Supplementing DDG’s to Beef Cows Grazing Cornstalks

Byron Leu, Dan Loy, and Joe Sellers, Beef Field Specialists, Southeast

Problem Statement: 

Controlling feed costs is imperative for cow-calf producers to remain cost-competitive.  Feed costs typically average over 60% of the total cow herd cost—with many Iowa producers spending over $0.60 per cow day on summer grazing costs and over $1.50 per cow day in winter feed costs.  During fall and early winter, these projected costs can be significantly reduced by utilizing corn stalks.  Stored feed usage is reduced as well as estimated feed cost per day, with some producers reporting an average per day grazing cost of $0.13 per gestating cow.  Many producers recognize the cost control potential of cornstalk grazing but are concerned about maintaining cow condition scores during the second and third trimester of pregnancy.

Programmatic Response: 

Funding from the Leopold Center for Sustainable Agriculture and the Iowa Beef Center provided the opportunity to conduct a cornstalk grazing demonstration in Mahaska County in Iowa.  The purpose of this demonstration was to compare continuous corn residue grazing without grain/co-product supplementation to strip-grazed cornstalks with Distillers Dry Grain (DDG) supplementation.  The treatment group—30 spring calving Angus-based cows—was provided approximately 10 acres of cornstalks each week for seven weeks (49 days).  Dakota Gold Bran was provided at 5-6# per head per day from day 17 through day 49.  The control group—30 spring calving Angus-based cows—was provided 60+ acres of cornstalks without grain or co-product supplementation.   Both the control and treatment groups were fed grass-legume hay for 12 of the 49 test days due to ice conditions.  Body condition scores were evaluated at the beginning and end of the demonstration.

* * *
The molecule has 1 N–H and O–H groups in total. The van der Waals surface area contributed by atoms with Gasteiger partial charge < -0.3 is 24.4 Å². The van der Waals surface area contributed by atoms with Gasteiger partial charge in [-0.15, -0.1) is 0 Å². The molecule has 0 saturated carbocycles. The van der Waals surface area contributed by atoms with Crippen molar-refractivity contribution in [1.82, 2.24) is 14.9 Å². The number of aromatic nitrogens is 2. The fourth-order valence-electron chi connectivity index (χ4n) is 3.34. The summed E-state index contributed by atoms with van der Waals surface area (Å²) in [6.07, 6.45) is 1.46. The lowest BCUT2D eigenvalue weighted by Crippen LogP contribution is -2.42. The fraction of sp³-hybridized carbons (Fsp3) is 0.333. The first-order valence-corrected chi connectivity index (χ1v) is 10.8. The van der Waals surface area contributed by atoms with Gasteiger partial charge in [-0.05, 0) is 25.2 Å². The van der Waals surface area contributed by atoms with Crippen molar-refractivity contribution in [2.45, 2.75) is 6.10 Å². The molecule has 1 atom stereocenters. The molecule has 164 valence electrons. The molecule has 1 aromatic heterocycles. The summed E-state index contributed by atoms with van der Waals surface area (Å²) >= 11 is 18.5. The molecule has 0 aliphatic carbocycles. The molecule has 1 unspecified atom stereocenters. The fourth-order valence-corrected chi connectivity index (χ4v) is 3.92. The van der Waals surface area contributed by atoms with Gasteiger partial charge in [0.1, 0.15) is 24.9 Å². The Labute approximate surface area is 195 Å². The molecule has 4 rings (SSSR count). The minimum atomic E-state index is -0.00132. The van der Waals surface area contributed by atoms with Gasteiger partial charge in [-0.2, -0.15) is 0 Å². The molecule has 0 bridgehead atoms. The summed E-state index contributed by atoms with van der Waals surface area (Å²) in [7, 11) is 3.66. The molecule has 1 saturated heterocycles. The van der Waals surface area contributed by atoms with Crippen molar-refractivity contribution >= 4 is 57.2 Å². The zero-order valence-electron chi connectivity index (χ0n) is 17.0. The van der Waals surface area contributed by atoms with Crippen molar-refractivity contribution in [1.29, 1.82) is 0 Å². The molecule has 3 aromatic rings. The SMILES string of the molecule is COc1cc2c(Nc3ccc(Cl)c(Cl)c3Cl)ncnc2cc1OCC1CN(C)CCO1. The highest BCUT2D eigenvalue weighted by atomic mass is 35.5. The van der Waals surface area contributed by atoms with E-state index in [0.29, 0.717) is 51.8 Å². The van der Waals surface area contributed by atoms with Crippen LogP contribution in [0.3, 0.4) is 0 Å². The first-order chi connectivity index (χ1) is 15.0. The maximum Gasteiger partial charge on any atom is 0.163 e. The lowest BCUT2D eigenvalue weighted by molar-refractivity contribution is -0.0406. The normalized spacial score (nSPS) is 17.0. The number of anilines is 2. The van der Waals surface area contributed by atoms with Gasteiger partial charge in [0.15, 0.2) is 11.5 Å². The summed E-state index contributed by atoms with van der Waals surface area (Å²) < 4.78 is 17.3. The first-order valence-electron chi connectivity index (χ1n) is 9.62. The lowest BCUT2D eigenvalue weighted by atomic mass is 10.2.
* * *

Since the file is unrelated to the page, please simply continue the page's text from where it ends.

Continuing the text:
Outcome Statement:  Why is this demonstration important to Iowa cow-calf producers?  1) The treatment group receiving the DDG supplementation in the strip-grazed system maintained their BCS of 5.7 even with three ice events that impacted feed availability for 12 of the 49 days.  During this same period, the BCS of the control cows decreased from a beginning score of 5.7 to 5.4 during the seven week demonstration.  2) The DDG supplemented system was more cost-competitive ($18.82 per head advantage) than the continuous grazed control group.  This difference compares the DDG and hay supplementation costs of the treatment group to the control group’s actual hay and estimated DDG cost to increase the control cow’s BCS by 0.3 points.  3) The demonstration also reflects how non-fenced corn fields can be successfully grazed by utilizing electric fences. 

The results of the demonstration will be summarized and distributed through the Leopold Center of Sustainable Agriculture system and via an Iowa Beef Center fact sheet.  Also, a powerpoint slide presentation is being developed that ISU Extension Beef Field Specialists can use in their educational programs throughout the state.  Through this effort, cow-calf producers can more efficiently utilize their feed resources, reduce winter stored feed costs, and maintain cow body condition through a variety of weather conditions.

2009

140  Iowa Beef Center

Page last updated: April 18, 2009
Page maintained by Linda Schultz, lschultz@iastate.edu